Shouldn't we like, start finding poachers and kill them too, like, hunting them till exaustion and finally a bullet to the skull (this is f'ed up i know but they deserve no less).

Anonymous's picture

Depending on the place, the poachers might just be very impoverished people trying to make a living for themselves and their families. It's easy to put a nefarious face on anyone that's killing the last (insert cute animal here), but the thing about wildlife preservation is that it's often something spurred on by people who have the luxury of worrying about such things and largely imposed on people for whom there more important matters.

Kyle Medina's picture

I thought GPS was awesome in a camera and now that I have it. I don't use it at all and when I tag my photos they are just hot locations.

Anonymous's picture

Out of curiosity, why does it matter so much if some obscure, endangered species goes extinct? It seems like we invest so much financial and emotional capital in trying to prevent the extinction of species that exist in insignificant amounts, but to what end do we do this? Is it an issue of human guilt? It seems to me like if you want to screw poachers over, just let them continue doing what they're doing until the species that they're poaching go extinct and they're effectively out of business due to their own stupidity.

I get that biodiversity is important and that it is seriously being threatened by things such as habitat destruction and deforestation, but we're not talking about saving the rain forest here. We're talking about being fearful of people picking off the last remnants of species that are probably on their way out (for natural or unnatural reasons) anyway. Not every species in the history of the world was meant to last forever and if a species can only survive because the world has changed in a manner that requires us to put in a concerted effort to keep it alive, maybe its time is just up. There's nothing intrinsically wrong with extinction. The vast majority of species that have existed throughout history are no longer here today and we hardly ever think about them—even the more recent ones such as the dodo and the thylacine.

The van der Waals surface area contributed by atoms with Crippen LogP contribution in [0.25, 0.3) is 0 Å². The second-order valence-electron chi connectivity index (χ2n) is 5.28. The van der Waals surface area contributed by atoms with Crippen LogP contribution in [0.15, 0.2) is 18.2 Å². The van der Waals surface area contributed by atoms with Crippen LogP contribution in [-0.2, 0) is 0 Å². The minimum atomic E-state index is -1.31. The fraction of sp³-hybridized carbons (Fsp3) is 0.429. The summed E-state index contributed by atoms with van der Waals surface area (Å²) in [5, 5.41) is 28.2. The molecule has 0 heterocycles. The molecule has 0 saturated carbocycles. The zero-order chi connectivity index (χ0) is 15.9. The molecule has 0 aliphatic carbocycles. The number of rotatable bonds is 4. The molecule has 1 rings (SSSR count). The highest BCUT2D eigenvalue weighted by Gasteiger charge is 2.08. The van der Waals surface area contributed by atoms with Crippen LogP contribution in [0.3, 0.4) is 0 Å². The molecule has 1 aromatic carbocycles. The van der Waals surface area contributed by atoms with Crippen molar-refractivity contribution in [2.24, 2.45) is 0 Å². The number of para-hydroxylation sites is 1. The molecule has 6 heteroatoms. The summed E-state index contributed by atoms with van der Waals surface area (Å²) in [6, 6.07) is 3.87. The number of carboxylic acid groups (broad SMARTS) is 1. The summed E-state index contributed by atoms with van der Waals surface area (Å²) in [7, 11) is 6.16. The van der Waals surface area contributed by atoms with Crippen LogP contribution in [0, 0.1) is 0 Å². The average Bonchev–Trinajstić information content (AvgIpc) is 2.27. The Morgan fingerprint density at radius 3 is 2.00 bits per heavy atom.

I'm sure people will think that my view is rather callous and it's not that I'm not for conserving nature. It's just that the species that apply in these instances seem to be so rare as to have an insignificant impact on their environment even if they disappeared. With so much damage already done to their numbers, I guess my question is when do we just decide that maybe it's no longer worth our trouble just to keep them around for the sake of keeping them around. This seems to me like a different issue altogether from protecting species that exist in numbers, but may be significantly and adversely impacted by policies such as over-fishing or habitat destruction.

Do we really believe that these endangered species will ever actually recover? Do we have a moral responsibility to try to help them recover in a world that they are probably no longer suited for (else they wouldn't be endangered in the first place)? In the case of an animal that is being hunted or poached, will that demand ever go away? If it doesn't, do we just continue to play this cat and mouse game with the poachers in perpetuity? What's the end game here?

For the record, after reading this article, I will certainly scrub any GPS coordinates if I happen to be in such a position since there's really no reason to encourage more damage than already exists, but my questions were regarding the types of conservation efforts that we decide to get into overall. I would be interested to hear other peoples' thoughts on the topic as it has always fascinated me to some degree.

So, the GPS in your camera doesn't just kill your battery, but wild life too?

Neville Ross's picture

If said data's used by poachers, yes.